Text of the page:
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I had been looking forward to this show for weeks.
Not surprisingly, I was surrounded by mostly white folks who think they’re so #woke because they watch The Daily Show. Despite the regular Iowa City majority, I saw quite a few Desis in the audience, which was encouraging and comforting. Their presence became clearer through the night.
The show opened with Arish Singh, a comedian raised in Waterloo but now splits his time between Chicago and Iowa. He began the show by discussing the difficulties of being an Indian Sikh kid growing up in Waterloo, from watching Indiana Jones and the Temple of Doom (which I refuse to link to because it’s so racist) with his white friends, to attacking questions about his turban.
One of my favorite jokes in his set consisted of dividing the audience along bipartisan lines. He asked Republicans “when I say race war,” republicans say the minority group which they’d like to harm, and asking Ds “when I say class war,” deny any wrongdoing. At this point, I was very curious about the reactions of all the old white ladies in the audience.
Singh ended his set with a powerful call to action against corrupt state and local politicians, citing examples of the University of Iowa revoking scholarships from over 2,000 students, to Iowa Senators Grassley and Ernst and their deafening silence among hate crimes in this country, to the state government taking away collective bargaining. “We can’t let Iowa become Nebraska,” he declared as he ended his set to laughter and applause. He gave Hasan Minhaj a touching introduction calling “Homecoming King” one of the best works of comedy he has ever seen, and left the stage.
Minhaj began his set discussing childhood, and with the help of his slideshow projected on the screen behind him, explained the conditional nature of “brown love,” the relatable phenomenon of brown/immigrant parents hitting their kids (which Minhaj claims led to the creation of “Indian sociopath” Bobby Jindal), and more.
Minhaj came to Davis, California with his father while his mother stayed in India until he was eight completing medical school. When his mother finally came to live with him in America, she shows up with his little sister who Hasan didn’t know existed until she walked through the door. He dubbed this situation “Maury for immigrants.”
He used this incident to explain two facets of immigrant life: immigrant parents love secrets, and his negative attitude towards immigrants (mainly his sister). Minhaj jokes that at that point, he “believed in the wall,” referring to Donald Trump’s plans to construct a wall along our southern border to keep immigrants out.
Minhaj frequently incorporated Hindi words and phrases throughout his show, most notably “log kya kahenge” which translates to “what will people think?” For a Desi Muslim man to get on stage in Iowa City and speak to a largely white crowd using Hindi and Urdu reveals courage and audacity, to me.
He translated most of the words for the non-Hindi speaking population, but his references to movies like Jodha Akbar, Kabhi Kushi Kabhi Gham, and more without an explanation was a bold move. The absence of an explanatory comma with these references made me feel welcomed, like I was chatting with Hasan in my living room.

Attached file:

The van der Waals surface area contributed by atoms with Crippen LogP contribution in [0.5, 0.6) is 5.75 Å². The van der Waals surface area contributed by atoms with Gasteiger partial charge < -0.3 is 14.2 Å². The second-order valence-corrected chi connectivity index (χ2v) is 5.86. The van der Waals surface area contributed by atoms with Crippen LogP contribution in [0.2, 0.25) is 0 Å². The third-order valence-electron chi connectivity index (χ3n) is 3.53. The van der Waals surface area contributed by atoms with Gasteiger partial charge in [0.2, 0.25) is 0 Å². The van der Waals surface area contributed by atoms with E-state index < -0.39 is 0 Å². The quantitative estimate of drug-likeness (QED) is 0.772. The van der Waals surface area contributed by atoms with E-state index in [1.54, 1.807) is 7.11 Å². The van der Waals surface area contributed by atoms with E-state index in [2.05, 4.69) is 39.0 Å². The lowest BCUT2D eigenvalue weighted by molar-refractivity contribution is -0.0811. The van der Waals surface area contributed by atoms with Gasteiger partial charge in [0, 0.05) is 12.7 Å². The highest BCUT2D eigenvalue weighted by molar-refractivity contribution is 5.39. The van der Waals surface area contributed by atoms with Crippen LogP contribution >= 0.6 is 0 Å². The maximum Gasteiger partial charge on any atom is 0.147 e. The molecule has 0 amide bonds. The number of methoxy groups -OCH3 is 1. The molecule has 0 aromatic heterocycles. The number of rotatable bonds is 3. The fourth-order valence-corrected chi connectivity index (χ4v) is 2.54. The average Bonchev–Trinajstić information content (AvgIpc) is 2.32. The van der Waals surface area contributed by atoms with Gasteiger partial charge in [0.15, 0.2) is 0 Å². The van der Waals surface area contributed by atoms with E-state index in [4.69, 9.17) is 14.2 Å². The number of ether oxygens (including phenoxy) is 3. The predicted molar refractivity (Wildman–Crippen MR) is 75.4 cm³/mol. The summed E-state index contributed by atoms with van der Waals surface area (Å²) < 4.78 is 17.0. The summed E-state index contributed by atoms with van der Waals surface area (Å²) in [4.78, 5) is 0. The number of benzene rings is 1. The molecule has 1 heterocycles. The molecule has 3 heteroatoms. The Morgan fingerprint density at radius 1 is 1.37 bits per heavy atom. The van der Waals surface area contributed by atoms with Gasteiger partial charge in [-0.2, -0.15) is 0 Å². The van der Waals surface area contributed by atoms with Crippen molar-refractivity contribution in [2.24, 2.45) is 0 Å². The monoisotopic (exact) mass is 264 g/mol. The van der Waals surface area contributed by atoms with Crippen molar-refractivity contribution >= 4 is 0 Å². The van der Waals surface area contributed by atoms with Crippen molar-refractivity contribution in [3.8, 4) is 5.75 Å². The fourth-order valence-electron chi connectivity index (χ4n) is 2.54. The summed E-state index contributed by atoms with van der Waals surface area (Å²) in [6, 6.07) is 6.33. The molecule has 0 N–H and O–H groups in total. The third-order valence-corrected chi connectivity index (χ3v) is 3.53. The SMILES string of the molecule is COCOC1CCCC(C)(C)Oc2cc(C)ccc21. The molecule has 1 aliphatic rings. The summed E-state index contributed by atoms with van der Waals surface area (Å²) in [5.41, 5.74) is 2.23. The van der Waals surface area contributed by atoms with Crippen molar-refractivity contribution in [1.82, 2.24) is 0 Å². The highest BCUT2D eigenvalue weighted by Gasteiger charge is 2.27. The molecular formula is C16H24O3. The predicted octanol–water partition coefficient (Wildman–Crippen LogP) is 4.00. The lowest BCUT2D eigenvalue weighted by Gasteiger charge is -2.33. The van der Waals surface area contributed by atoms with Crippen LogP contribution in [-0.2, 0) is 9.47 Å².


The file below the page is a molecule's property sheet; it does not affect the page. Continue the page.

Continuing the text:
In addition to his hilarious jokes, Minhaj used lighting techniques and sharp emotional contrasts to tell traumatic, unfortunate experiences from his life too. He saved one of his funniest jokes to precede a dark moment in the show, the moment his father suffered a heart attack.
He described a tragic moment immediately after the terrorist attack on 9/11 where some white kids who attended his school vandalized his family’s property, stole his backpack and called him racial slurs including sand n*****, a name I was called often in my childhood.
He tries to keep this moment of the show palatable to white folks by explaining that he knows “white people have problems,” because he has seen “Girls” on HBO and Lena Dunham’s character hasn’t found love yet. However, he stands firm in his explanation of white privilege here.
He explains that immigrants feel they have to pay this “American Dream tax,” which requires them to accept moments like these. Immigrants constantly adapt to America, bend for America, and have to release “press releases to prove their patriotism” after moments like 9/11, and other terrorist attacks that many Americans wrongly connect back to the Muslim community as a whole. This part of his show resonated with me, and my experiences as an immigrant in this country grappling with my parents’ acceptance and passivity to bigotry and my refusal to compromise with racism.
From an ongoing story about a spurned (probably racist) prom date to a dramatic triumph in marrying a Hindu woman, Minhaj created a piece of art that connected with Iowa City audiences of all backgrounds.
His references to Lord of the Rings, Harry Potter, and Mario Kart comforted the general public, but his inclusion of Hindi/Urdu phrases, Desi cultural explanations and immigrant experiences reached out more specifically to people of color and Desi folks in the audience.
Without tokenizing or making fun of brown folks or other people of color, he honestly showcased his own experiences in this country.